Physical therapy helped LeeAnn Schmitt grow stronger after she broke her hip and femur, but it was the fellowship and encouragement of others that she says accelerated her recovery.
“It’s just a huge motivator when you have other people cheering you on,” says Schmitt, 62. “People you don’t even know are cheering for you. It just made a huge difference.”
The retired office worker spent three weeks at Tidelands Health Rehabilitation Hospital at Little River,an affiliate of Encompass Health, after a fall in her home in mid-June left her with broken left hip and femur. It was the same hip she’d broken back in 2016 after a fall on black ice in the driveway of her previous home in New York, three years before she and husband Paul retired and moved to southeastern North Carolina.
“My legs had locked in place, but my body didn’t know my legs had stopped, and I fell forward, hitting my head on the bathroom tile and slamming my hip into the floor,” Schmitt recalls. “I was in such agony.”
Schmitt was hospitalized for several days. She underwent surgery to replace the existing titanium rods and hardware that had been damaged in her fall and to repair her broken hip and femur. When her physician said she’d need intensive physical therapy to recover and recommended Tidelands Health Rehabilitation Hospital, Schmitt balked at the idea.
“I was a very unhappy person,” she says. “I was pouting like a five-year-old. I just wanted to go home. Under duress, I said I’d go.”
‘Your song is coming’
Once settled in at the rehab hospital, Schmitt’s attitude began to shift as she watched her medical team carefully craft a plan to help her recover from surgery and get back to her former self.
“When I first got there, I thought I’d never get out,” she says. “I thought I’d never see my kids, my grandkids, my house. I was mad at the world.”
She immediately wanted to know how long it would be before she could go home.
A board in her room that projected her discharge date and charted her daily goals and accomplishments was a monumental motivator.
“When you wake up and see that every day, you find strength and hope,” she says.
Even more motivating than the progress board in Schmitt’s room were the discharge days for fellow hospital patients, she says. At Tidelands Health Rehabilitation Hospital, patients heading home get a huge send-off with music, a public announcement and encouragement from others on the floor and the care team.
“They play a song on the speakers and people open their doors and wave goodbye,” Schmitt says. “I was in bed when they opened my door, and I remember the look on one gentleman’s face as he was being discharged. He waved at me and wished me luck and said, ‘Your song is coming.’”
As Schmitt went through physical and occupational therapy, she marveled at the genuine concern displayed by her care team.
“They’re professional, caring and they give you the will to keep working,” she says. “They really made me feel like it’s not just a job to them. They share bits about their lives, and you feel like you’re being cared for by family. They want to see you succeed.”
Shanna Gwyn, one of Schmitt’s therapists, says she was a “joy to work with.”
“She was motivated, had a great sense of humor and was simply amazing,” Gwyn says. “There were ups and downs, but she took everything in stride.”
The progress board in every patient’s room, the celebratory send-offs and the fellowship all help motivate patients, Gwyn says.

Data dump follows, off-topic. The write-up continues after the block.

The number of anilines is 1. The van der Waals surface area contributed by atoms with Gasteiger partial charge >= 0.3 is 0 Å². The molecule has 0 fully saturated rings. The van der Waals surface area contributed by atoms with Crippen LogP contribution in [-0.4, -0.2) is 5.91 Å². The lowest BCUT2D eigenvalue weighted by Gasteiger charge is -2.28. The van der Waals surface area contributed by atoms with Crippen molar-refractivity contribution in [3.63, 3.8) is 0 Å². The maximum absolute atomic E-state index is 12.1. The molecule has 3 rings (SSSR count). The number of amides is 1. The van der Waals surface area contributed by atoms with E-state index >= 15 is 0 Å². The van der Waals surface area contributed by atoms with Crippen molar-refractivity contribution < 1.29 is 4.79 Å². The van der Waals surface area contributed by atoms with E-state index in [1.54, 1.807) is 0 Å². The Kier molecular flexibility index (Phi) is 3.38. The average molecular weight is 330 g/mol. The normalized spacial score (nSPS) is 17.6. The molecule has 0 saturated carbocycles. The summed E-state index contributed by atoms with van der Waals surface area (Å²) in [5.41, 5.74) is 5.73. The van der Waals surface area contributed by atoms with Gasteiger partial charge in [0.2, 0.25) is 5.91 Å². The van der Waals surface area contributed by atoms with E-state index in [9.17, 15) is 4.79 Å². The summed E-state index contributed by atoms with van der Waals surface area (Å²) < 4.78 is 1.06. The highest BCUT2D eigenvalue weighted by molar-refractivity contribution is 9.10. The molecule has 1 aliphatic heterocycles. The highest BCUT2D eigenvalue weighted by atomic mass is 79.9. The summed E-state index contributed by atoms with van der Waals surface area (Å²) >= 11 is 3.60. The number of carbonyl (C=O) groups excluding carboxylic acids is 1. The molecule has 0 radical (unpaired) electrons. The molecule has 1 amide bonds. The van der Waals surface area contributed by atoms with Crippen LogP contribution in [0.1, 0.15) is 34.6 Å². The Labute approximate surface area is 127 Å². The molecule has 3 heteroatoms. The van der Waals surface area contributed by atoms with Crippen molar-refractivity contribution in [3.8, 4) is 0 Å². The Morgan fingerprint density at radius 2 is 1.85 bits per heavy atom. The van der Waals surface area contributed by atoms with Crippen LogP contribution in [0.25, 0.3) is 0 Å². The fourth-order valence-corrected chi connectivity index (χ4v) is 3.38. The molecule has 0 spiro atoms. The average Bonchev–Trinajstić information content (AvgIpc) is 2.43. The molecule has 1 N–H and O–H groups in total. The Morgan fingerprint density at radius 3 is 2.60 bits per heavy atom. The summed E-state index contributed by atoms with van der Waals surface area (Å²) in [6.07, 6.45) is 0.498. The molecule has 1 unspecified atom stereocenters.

“The more motivated they are to participate, the more gains they make in therapy,” she adds. “And the more gains they make, the more motivated they are to continue participating in therapy and improve even further.”
Schmitt’s big celebration came on July 10. In addition to fellow patients, everyone from members of the hospital’s environmental services team to a respiratory therapist stopped by her room to say goodbye.
“Tears were rolling down my face,” she recalls. “I was leaving one family and going home to another.”
Samantha Sellers, Schmitt’s attending registered nurse, says Schmitt’s positive attitude and hard work helped her improve and earn her a well-deserved send-off.
“She was always willing try to do as much as she could and be as independent as she could, even on the bad days,” Sellers says. “Attitude plays almost 100 percent into a patient’s recovery. If they’re not as positive as they can be, they’re not going to see the point in physical therapy. Even on bad days, you have to look at where you were on the first day or yesterday and look at what you’re doing today. If you’re just doing two steps, then you celebrate those two steps.”
Schmitt will continue her therapy at home as she grows stronger each day. She says she’s looking forward to visiting with her neighbors and making trips to spend time with family up north once she’s mobile again. She and husband have three sons and three daughters as part of their blended family, plus nine granddaughters.
“I also want to reconnect with everyone who’s done anything and everything for me,” she says. “Everything I’ve been through makes you want to rid your life of the petty things and just give back, connect with other people and just be a good human being.”
Her experience at Tidelands Health Rehabilitation Hospital gave her a glimpse into the human condition and underscored for her the importance of making connections with others.
“I’m making progress because of where I started,” she says. “Going to Tidelands was the best decision I ever made. How long can you stay cranky around so many nice people? It’s about watching others reach a milestone that keeps you from pitying yourself. And it was without anyone having to say anything. Just watching them succeed and making progress was everything.”